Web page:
I can’t be alone in noticing that the public mood has quite radically shifted. There are still, I am sure, plenty of people who are scared, and still plenty of people who think that restrictions ‘work’ and should continue to be used. But in conversations with dozens of friends, family members and colleagues over the past month or so, I have noticed a particular phrase coming up over and over again, with slight variations: “We have to learn to live with it now.” There is a benign resignation (“We’re all going to catch it eventually so we might as well get on with it”) where once there was anxiety. It is profoundly irritating, of course, to have to grit one’s teeth and resist pointing out that some of us were of the view that we had to learn to live with the virus in February 2020. But it is also heartening – there will, after all, be more joy in heaven over one sinner who repents than over ninety-nine just persons who need no repentance. I could of course be wrong – God knows I’ve consistently underestimated the capacity of the population to stoically go along with the mainstream narrative from the very beginning of the Covid era. But I hope I don’t jinx things to say that I think it is now politically impossible for the government to do much in the way of strict lockdowns.
What explains this? The reasons are not, I think, very complicated. First, a critical mass of people are not scared anymore. They’ve had three jabs, they know omicron causes mostly mild symptoms, and many of them have actually had Covid and discovered it’s not the end of the world. Fear was a powerful motivating factor in support for lockdowns; now it’s on the retreat. Second, war weariness has set in. Young people especially are just sick of all of this, and want to live their lives. On shopping excursions on December the 27th and 28th I was surprised at just how many people in the bustling shops were not wearing masks. I’d say in the region of 30% at least, and among young people the proportion was even higher. They’ve simply had enough. And third, there is a real feeling abroad these days that the SAGE modellers are just a glorified boy crying wolf – we’ve been told too many times now that we’re on the brink of catastrophe and found out that we’re faced with nothing of the sort. Their warnings are no longer taken very seriously.
What is perhaps a little galling about all of this to lockdown sceptics is that these reasons are all emotional, not rational. It’s not that anybody has been persuaded by our wonderful knockdown arguments. It’s that a different narrative – “the virus is never going away, so let’s just get on with our lives” – has set in.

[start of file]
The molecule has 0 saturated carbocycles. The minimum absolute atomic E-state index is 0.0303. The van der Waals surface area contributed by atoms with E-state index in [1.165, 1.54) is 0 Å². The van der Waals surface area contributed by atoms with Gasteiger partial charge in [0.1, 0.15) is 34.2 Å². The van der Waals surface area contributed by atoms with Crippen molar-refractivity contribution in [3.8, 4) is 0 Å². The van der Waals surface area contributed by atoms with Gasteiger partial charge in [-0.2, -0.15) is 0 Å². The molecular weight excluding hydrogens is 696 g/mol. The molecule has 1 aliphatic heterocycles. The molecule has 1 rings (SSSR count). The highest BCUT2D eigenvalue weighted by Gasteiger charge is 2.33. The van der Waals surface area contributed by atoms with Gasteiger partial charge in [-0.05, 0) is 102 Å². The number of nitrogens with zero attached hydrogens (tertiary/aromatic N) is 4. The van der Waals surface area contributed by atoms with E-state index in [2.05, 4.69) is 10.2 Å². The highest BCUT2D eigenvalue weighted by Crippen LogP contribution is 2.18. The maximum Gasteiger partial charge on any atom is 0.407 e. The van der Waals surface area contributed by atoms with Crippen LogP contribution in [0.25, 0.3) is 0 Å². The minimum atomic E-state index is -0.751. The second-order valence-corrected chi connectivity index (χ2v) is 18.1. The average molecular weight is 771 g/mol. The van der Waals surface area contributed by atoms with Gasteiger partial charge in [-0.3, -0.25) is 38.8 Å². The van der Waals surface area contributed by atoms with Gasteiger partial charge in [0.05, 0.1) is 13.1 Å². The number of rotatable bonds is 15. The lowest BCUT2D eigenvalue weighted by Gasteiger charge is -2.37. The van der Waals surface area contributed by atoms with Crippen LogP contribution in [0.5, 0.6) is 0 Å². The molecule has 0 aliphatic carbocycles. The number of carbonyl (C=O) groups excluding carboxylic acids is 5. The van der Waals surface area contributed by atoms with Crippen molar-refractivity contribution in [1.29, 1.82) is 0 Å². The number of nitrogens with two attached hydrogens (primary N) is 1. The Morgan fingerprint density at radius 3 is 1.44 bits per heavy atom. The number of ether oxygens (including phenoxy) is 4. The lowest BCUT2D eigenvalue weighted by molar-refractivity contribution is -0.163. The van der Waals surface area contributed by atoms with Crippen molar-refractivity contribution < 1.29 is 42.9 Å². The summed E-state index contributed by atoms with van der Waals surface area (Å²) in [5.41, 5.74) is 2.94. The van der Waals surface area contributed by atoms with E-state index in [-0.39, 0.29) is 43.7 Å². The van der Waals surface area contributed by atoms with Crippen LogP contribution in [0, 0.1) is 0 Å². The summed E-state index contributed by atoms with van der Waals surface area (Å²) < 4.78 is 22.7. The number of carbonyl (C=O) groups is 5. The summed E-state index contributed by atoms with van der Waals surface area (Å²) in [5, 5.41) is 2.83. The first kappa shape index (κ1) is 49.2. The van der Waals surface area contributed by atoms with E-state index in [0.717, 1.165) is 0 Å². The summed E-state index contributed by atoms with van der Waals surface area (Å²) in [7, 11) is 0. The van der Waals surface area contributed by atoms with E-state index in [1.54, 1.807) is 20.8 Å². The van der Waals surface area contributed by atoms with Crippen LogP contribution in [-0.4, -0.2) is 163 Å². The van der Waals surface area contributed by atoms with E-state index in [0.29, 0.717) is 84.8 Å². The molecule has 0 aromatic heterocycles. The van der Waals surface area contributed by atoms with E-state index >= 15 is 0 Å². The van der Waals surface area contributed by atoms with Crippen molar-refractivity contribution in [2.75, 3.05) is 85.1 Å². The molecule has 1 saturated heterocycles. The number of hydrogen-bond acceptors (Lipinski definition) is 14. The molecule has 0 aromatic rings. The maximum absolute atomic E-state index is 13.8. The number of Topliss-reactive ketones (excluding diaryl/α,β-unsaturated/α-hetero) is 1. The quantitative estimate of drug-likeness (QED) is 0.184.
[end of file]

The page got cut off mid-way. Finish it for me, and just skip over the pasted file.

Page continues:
This ought not to be very surprising. It is almost exactly a year ago that I wrote a post on Lockdown Sceptics, making the claim that the most important reason why we sceptics were being ignored (or pilloried) was that the points that we were making simply did not accord with a particular ‘moral truth’. There was a prevailing social narrative which said, in essence, that lockdowns stop people dying. Our arguments, in going against this moral truth, were by definition immoral in the eyes of the vast majority of our compatriots, and highly unlikely to win popular support as a result. In other words, it doesn’t matter how well-reasoned one’s critique is, if what one is critiquing is perceived almost universally as being The Right Thing To Do.
This is in fact in keeping with what psychologists tell us about the way human reason works. We don’t generally look dispassionately at the evidence and then make up our minds what to believe. Rather, we believe something to begin with, and then we go out and look for evidence to support it. In March 2020 people were scared, and wanted to hide from the nasty virus, and went and found a great deal of data that explained why they were right to do so. Fast forward to January 2022: people are sick of thinking about Covid and want to get back to normal, and it would not be at all surprising if all of a sudden they suddenly begin to find a lot of evidence to justify them doing so. Reason follows emotion – not the other way round. It is ultimately how people feel that dictates everything that follows.
Since it’s mostly just about feelings, does this mean that the efforts of Toby, Lord Sumption, Peter Hitchens, Neil Oliver, Brendan O’Neill and the like have had no effect at all? Would the madness all have ended in the fullness of time anyway?
I’m not so sure. Milton Friedman once said that he thought his basic function was to “develop alternatives to existing policies, to keep them alive and available until the politically impossible becomes the politically inevitable.” In other words, yes, public opinion is led by emotion, but this makes it fickle. It can shift, and shift quickly. The trick is to make sure that, when this happens, it is your ideas that are the ones “lying around” (to use Milton’s phrase) for them to seize up.
People in other words, will increasingly start to feel that this lockdown nonsense has to stop. As they do, they will start to look for evidence and arguments to support that view. Thanks to the efforts of Toby and those like him, they will find a huge wealth of this in the public domain. Lockdown sceptics, in other words, probably haven’t been very persuasive or influential when it comes to the broad swathe of the population. But that hasn’t been the point. We’ve been keeping the alternative view alive, so that when eventually public opinion shifts, it is our ideas that they will pick up, and which will increasingly therefore begin to drive the agenda.
David McGrogan is a Professor at Northumbria Law School.